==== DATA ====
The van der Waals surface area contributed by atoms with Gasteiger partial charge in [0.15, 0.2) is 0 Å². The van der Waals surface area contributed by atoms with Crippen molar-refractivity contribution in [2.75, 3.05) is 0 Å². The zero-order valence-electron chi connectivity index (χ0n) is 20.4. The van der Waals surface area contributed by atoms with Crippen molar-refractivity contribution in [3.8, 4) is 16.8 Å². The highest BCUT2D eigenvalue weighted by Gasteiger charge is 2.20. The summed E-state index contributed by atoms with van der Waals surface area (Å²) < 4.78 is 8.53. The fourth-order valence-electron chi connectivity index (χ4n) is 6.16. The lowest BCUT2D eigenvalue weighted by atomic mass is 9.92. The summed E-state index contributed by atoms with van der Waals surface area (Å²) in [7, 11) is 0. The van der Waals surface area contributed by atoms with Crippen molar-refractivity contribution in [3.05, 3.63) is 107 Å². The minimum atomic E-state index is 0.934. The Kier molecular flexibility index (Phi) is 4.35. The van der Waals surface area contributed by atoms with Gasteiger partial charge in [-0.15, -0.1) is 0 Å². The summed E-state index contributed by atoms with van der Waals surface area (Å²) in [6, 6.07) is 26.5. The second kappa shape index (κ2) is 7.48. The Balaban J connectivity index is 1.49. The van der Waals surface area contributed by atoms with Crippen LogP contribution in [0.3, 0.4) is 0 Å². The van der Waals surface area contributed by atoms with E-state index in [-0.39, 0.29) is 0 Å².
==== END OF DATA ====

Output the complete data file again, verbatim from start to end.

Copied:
The van der Waals surface area contributed by atoms with Gasteiger partial charge in [0.15, 0.2) is 0 Å². The van der Waals surface area contributed by atoms with Crippen molar-refractivity contribution in [2.75, 3.05) is 0 Å². The zero-order valence-electron chi connectivity index (χ0n) is 20.4. The van der Waals surface area contributed by atoms with Crippen molar-refractivity contribution in [3.8, 4) is 16.8 Å². The highest BCUT2D eigenvalue weighted by Gasteiger charge is 2.20. The summed E-state index contributed by atoms with van der Waals surface area (Å²) < 4.78 is 8.53. The fourth-order valence-electron chi connectivity index (χ4n) is 6.16. The lowest BCUT2D eigenvalue weighted by atomic mass is 9.92. The summed E-state index contributed by atoms with van der Waals surface area (Å²) in [7, 11) is 0. The van der Waals surface area contributed by atoms with Crippen molar-refractivity contribution in [3.05, 3.63) is 107 Å². The minimum atomic E-state index is 0.934. The Kier molecular flexibility index (Phi) is 4.35. The van der Waals surface area contributed by atoms with Gasteiger partial charge in [-0.15, -0.1) is 0 Å². The summed E-state index contributed by atoms with van der Waals surface area (Å²) in [6, 6.07) is 26.5. The second kappa shape index (κ2) is 7.48. The Balaban J connectivity index is 1.49. The van der Waals surface area contributed by atoms with Crippen LogP contribution in [0.3, 0.4) is 0 Å². The van der Waals surface area contributed by atoms with E-state index in [-0.39, 0.29) is 0 Å².